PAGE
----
Following my posts on Sausage Roll and Scotch Egg,  I’ve had a couple of mails asking what is beef sausage is and where to get it. My answer has been,  you can get it from the frozen goods section of any good supermarket or store. I prefer to use the CHI brand or the UAC brand. Beyond knowing the brands, you can actually make yours. I’ve been hoping to do post on this, and as fate would have it, I realised late this evening that I didn’t have any sausage in the freezer and I am making sausage rolls for my mother – in – law tomorrow morning. I quickly called Le hubs to pick up a pack for me from Spar but when he got there they were closed. There is no way I would be disappointing this sweet woman, she needs it for a fellowship meeting tomorrow. So i went into my freezer to get out a pack of beef. This is what I did . You need. 1. 350 grams of beef, cut up into small pieces image Use a knife to cut off the sinew. image Other ingredients 1/8 cup Vegetable oil 1/8 cup water 1/2 tbsp cayenne pepper  (Ata gigun) 1/4 tsp salt Ginger (just a small piece, peeled) image Season the meats with salt, pepper and ground ginger In a good blender, blend seasoned meat with oil and water till a you get a soft  smooth paste of meat. image Wrap it up in cling film or a polythene bag and put in a freezer bag and keep in the freezer till you need it. You can use it immediately. image image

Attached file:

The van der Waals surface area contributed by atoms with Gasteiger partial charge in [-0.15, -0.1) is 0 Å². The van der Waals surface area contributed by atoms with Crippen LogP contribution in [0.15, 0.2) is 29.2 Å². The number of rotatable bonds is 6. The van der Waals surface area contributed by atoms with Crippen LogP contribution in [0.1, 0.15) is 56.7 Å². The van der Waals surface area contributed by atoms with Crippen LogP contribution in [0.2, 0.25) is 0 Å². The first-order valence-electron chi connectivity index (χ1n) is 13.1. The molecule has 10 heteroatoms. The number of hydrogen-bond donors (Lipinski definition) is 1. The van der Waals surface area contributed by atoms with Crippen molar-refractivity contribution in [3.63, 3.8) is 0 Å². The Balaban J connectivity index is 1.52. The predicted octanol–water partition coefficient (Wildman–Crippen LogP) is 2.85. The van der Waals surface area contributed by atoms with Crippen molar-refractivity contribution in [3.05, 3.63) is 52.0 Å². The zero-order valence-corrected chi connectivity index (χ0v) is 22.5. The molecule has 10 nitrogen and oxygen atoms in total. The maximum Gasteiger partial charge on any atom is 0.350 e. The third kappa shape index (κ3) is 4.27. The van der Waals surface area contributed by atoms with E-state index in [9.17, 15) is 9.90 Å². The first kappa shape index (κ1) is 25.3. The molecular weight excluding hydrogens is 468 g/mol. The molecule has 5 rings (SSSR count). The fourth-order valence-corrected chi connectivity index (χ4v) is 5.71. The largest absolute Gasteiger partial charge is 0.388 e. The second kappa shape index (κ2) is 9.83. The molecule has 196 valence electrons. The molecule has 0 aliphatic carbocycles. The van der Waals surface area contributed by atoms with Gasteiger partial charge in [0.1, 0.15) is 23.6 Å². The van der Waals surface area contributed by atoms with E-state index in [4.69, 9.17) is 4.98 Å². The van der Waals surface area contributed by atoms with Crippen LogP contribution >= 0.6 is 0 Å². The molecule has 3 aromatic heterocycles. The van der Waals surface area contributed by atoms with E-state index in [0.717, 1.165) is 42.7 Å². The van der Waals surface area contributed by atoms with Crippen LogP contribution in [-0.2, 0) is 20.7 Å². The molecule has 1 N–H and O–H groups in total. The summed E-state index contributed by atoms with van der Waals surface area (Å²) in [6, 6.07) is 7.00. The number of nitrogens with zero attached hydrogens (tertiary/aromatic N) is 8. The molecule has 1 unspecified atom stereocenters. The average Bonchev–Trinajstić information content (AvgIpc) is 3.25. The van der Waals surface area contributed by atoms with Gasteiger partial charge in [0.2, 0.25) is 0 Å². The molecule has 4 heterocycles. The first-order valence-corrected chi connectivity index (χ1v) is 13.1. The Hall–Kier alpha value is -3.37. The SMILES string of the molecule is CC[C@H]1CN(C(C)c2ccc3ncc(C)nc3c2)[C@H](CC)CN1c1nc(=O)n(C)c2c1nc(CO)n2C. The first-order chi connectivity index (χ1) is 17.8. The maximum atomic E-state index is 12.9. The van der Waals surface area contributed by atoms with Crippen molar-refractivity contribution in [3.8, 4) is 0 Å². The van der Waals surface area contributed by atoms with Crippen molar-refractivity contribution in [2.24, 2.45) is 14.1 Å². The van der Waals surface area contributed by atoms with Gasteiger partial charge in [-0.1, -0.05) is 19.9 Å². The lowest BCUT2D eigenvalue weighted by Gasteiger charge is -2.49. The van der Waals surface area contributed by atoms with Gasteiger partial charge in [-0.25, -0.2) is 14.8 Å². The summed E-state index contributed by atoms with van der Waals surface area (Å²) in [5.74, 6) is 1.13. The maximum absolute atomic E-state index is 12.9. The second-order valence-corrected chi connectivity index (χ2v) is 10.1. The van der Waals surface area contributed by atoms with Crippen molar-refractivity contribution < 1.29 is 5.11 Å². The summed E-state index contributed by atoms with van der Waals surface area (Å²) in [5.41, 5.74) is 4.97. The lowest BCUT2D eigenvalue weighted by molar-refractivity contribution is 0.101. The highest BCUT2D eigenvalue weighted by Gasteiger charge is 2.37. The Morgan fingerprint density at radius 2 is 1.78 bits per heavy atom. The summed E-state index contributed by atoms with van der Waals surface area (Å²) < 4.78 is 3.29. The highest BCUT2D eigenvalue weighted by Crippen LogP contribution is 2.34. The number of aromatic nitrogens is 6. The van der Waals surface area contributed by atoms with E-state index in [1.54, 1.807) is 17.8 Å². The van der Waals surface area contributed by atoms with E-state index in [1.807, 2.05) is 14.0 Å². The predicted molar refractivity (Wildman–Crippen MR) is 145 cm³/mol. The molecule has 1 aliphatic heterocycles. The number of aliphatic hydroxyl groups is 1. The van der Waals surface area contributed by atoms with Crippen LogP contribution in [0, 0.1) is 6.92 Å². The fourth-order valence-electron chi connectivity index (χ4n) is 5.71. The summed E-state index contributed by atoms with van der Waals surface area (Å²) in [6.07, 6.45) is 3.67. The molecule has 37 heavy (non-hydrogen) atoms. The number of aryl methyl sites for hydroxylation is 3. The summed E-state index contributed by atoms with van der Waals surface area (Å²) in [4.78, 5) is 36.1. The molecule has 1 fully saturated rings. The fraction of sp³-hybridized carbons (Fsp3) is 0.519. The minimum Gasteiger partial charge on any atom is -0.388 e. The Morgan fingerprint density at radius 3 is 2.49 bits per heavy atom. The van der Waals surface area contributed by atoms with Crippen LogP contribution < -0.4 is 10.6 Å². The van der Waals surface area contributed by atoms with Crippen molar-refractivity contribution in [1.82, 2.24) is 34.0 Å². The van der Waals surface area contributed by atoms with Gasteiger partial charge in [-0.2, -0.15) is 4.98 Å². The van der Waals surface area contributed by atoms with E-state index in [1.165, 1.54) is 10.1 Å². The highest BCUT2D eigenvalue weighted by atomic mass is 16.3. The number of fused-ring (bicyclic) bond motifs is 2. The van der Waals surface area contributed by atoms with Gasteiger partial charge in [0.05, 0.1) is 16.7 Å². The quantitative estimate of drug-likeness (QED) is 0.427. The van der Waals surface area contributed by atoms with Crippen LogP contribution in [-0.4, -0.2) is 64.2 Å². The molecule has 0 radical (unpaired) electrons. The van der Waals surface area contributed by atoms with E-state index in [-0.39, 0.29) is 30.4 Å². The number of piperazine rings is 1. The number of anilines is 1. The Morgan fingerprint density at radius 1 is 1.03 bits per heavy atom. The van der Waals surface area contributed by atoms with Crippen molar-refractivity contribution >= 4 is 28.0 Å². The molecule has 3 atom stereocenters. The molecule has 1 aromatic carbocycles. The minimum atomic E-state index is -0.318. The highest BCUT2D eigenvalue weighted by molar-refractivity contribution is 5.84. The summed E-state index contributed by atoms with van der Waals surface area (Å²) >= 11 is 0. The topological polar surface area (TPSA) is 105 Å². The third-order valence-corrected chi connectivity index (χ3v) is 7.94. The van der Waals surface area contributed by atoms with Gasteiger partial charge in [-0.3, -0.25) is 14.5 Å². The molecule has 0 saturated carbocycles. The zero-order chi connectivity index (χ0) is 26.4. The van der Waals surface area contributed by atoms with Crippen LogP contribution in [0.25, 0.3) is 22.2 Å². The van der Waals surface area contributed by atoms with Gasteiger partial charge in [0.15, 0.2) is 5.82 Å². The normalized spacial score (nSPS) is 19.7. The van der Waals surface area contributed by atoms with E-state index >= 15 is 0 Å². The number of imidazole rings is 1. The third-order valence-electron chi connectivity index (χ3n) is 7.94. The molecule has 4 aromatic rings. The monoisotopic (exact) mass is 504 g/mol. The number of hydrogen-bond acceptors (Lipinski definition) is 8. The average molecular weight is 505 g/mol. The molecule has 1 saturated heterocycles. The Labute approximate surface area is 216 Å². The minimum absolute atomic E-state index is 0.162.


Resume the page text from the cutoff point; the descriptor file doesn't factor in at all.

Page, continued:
Ponmo Alata